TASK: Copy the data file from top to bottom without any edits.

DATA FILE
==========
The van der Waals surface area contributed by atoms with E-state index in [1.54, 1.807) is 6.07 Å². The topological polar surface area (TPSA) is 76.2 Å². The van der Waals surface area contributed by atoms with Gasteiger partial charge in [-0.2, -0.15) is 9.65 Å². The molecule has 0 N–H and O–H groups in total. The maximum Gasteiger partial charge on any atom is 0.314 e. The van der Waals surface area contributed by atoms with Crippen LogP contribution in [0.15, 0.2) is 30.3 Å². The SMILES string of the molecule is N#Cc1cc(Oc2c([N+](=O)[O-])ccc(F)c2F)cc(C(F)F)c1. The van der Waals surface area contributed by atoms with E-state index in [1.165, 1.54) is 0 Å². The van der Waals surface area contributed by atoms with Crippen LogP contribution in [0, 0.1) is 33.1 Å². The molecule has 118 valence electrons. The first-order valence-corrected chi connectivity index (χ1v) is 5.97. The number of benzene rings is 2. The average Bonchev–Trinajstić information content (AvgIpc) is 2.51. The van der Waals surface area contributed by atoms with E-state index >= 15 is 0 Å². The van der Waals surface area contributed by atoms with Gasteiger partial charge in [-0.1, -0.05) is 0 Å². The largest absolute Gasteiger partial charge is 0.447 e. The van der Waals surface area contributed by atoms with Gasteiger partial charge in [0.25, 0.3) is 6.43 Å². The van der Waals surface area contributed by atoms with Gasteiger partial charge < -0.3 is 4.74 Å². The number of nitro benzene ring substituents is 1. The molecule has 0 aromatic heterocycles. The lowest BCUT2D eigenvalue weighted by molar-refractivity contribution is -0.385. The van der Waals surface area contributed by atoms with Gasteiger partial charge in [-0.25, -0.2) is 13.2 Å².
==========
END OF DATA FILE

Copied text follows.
The van der Waals surface area contributed by atoms with E-state index in [1.54, 1.807) is 6.07 Å². The topological polar surface area (TPSA) is 76.2 Å². The van der Waals surface area contributed by atoms with Gasteiger partial charge in [-0.2, -0.15) is 9.65 Å². The molecule has 0 N–H and O–H groups in total. The maximum Gasteiger partial charge on any atom is 0.314 e. The van der Waals surface area contributed by atoms with Crippen LogP contribution in [0.15, 0.2) is 30.3 Å². The SMILES string of the molecule is N#Cc1cc(Oc2c([N+](=O)[O-])ccc(F)c2F)cc(C(F)F)c1. The van der Waals surface area contributed by atoms with E-state index in [1.165, 1.54) is 0 Å². The van der Waals surface area contributed by atoms with Crippen LogP contribution in [0, 0.1) is 33.1 Å². The molecule has 118 valence electrons. The first-order valence-corrected chi connectivity index (χ1v) is 5.97. The number of benzene rings is 2. The average Bonchev–Trinajstić information content (AvgIpc) is 2.51. The van der Waals surface area contributed by atoms with E-state index >= 15 is 0 Å². The van der Waals surface area contributed by atoms with Gasteiger partial charge in [-0.1, -0.05) is 0 Å². The largest absolute Gasteiger partial charge is 0.447 e. The van der Waals surface area contributed by atoms with Gasteiger partial charge in [0.25, 0.3) is 6.43 Å². The van der Waals surface area contributed by atoms with Gasteiger partial charge < -0.3 is 4.74 Å². The number of nitro benzene ring substituents is 1. The molecule has 0 aromatic heterocycles. The lowest BCUT2D eigenvalue weighted by molar-refractivity contribution is -0.385. The van der Waals surface area contributed by atoms with Gasteiger partial charge in [-0.25, -0.2) is 13.2 Å².